Related to all that and a point of reference, often, in poet-directed discussions of poetics was the sense that the poet, like all humans, is a vehicle through or by which language speaks. Outside the immediate poetry nexus, the point revealed itself in Heidegger's insistence, say, that it is language that thinks, rather than man; in Wittgenstein's related meditations ("the limits of my language mean the limits of my world"); or in Lacan's formulation that "the unconscious is structured like language." While such views triggered active responses from poets, they were less a revelation than a confirmation of what had long been known that language has always been both familiar and uncanny, and that there is a point at which one can say with Rimbaud, e.g.: "I do not think but I am thought." What was news for critics and theorists, then, was a familiar realization (and practice) for poets, those in particular who were conversant with shamanic and other forms of mediumship, with western/romantic ideas of inspiration and numinosity, with zeitgeists and collective unconsciouses. In its more extreme formulations (early Roland Barthes, say, and the later post-everything critical establishment, especially in U.S. academia), the autonomy of language devolved into the canard of "the death of the author."18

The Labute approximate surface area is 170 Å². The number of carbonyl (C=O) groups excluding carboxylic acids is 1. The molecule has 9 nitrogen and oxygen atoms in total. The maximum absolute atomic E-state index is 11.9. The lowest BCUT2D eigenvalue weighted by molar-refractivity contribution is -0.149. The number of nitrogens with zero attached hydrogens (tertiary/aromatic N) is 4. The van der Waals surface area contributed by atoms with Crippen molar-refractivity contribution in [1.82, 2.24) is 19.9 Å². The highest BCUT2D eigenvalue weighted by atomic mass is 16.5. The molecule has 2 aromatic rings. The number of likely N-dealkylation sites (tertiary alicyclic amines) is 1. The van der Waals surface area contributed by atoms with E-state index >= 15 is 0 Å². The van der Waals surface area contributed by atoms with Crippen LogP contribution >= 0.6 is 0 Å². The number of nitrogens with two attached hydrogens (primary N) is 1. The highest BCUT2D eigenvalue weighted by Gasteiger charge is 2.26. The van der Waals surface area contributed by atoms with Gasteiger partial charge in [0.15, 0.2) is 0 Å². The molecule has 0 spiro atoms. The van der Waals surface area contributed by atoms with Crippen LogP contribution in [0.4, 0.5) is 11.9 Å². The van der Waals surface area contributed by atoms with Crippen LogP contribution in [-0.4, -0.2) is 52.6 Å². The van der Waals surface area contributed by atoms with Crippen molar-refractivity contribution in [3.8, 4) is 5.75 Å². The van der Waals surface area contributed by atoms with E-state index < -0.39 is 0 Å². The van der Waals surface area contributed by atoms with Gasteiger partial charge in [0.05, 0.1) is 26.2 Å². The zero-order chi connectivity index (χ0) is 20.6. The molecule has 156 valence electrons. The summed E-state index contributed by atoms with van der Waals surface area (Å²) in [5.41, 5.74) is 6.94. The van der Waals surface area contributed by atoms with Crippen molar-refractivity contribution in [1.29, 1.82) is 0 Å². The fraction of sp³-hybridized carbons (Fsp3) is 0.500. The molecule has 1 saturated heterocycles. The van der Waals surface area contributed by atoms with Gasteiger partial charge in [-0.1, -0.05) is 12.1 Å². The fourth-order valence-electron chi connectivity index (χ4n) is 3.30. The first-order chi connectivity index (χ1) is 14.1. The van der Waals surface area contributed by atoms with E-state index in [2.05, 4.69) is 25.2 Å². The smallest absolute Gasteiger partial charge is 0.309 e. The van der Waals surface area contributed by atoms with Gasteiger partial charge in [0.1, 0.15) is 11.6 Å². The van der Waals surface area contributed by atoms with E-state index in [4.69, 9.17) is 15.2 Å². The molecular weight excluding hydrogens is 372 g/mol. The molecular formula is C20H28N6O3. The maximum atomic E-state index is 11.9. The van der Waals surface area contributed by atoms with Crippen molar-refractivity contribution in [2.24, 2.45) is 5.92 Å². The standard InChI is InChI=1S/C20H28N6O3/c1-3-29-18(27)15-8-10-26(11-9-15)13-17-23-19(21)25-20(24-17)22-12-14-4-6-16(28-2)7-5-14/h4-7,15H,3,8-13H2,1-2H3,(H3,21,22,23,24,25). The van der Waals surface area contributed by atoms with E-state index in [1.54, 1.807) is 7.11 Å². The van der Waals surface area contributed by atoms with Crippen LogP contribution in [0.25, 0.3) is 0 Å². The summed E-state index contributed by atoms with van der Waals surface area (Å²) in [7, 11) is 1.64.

18 Don Byrd: "[We] can no longer abide the scaleless world in which theory and its prose disciplines dislocate us." And David Antin: "When I hear the word 'deconstruction,' I reach for my pillow."